•  Wow, what is this fixation on fractional (0+ / 0-)

    percentages about? Is there an issue in here somewhere?

    I am reminded of the tedious obsessions of people I know who make their money on handicapping horse races and other sports. Hmmmm.

    The frog jumped/ into the old pond/ plop! (Basho)

    by Wolf10 on Fri Nov 30, 2012 at 11:31:15 AM PST

  •  what a country (0+ / 0-)

    nixon won by the largest margin over mcgovern, america loves fascists and despises liberals, and we wonder why we are in the condition we are in today.

    •  And yet, when polled without the labels (0+ / 0-)

      Americans support liberal positions more than either party does. It's the labeling that throws them off.
      Also remember that Nixon was lying, big time, he had a plan for Peace with Honor, just around the corner (Yeah, right).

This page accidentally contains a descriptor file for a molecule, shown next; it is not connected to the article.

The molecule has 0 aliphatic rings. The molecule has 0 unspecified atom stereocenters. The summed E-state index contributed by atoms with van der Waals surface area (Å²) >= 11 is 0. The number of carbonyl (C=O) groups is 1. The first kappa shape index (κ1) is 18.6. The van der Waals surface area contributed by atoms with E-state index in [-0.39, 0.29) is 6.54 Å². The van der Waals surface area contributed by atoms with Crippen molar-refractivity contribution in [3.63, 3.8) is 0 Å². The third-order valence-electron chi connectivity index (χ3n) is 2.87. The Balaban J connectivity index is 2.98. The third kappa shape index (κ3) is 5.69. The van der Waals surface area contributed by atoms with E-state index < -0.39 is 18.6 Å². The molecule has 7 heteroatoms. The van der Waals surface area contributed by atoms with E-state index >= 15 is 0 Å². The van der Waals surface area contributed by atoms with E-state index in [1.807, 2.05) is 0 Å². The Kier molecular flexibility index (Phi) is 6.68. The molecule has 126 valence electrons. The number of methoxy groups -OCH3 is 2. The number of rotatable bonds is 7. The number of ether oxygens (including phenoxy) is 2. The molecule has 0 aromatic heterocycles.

And McGovern had the Eagleton disaster.

      If I ran this circus, things would be DIFFERENT!

      by CwV on Fri Nov 30, 2012 at 12:14:43 PM PST

      [ Parent ]

  •  North Carolina has the stupidest (1+ / 0-)
    Recommended by:
    helpImdrowning

    Congressional district ever...and I am in it.  Mel Watt's district is like the Republican middle finger to Charlotte.

    Do you not see that it is the grossest idolatry to speak of the market as though it were the rival of God?

    by kismet on Fri Nov 30, 2012 at 11:48:51 AM PST

  •  Celebrating a halving of the victory margin? (0+ / 0-)

    What next, throwing parties for a loss?

    LG: You know what? You got spunk. MR: Well, Yes... LG: I hate spunk!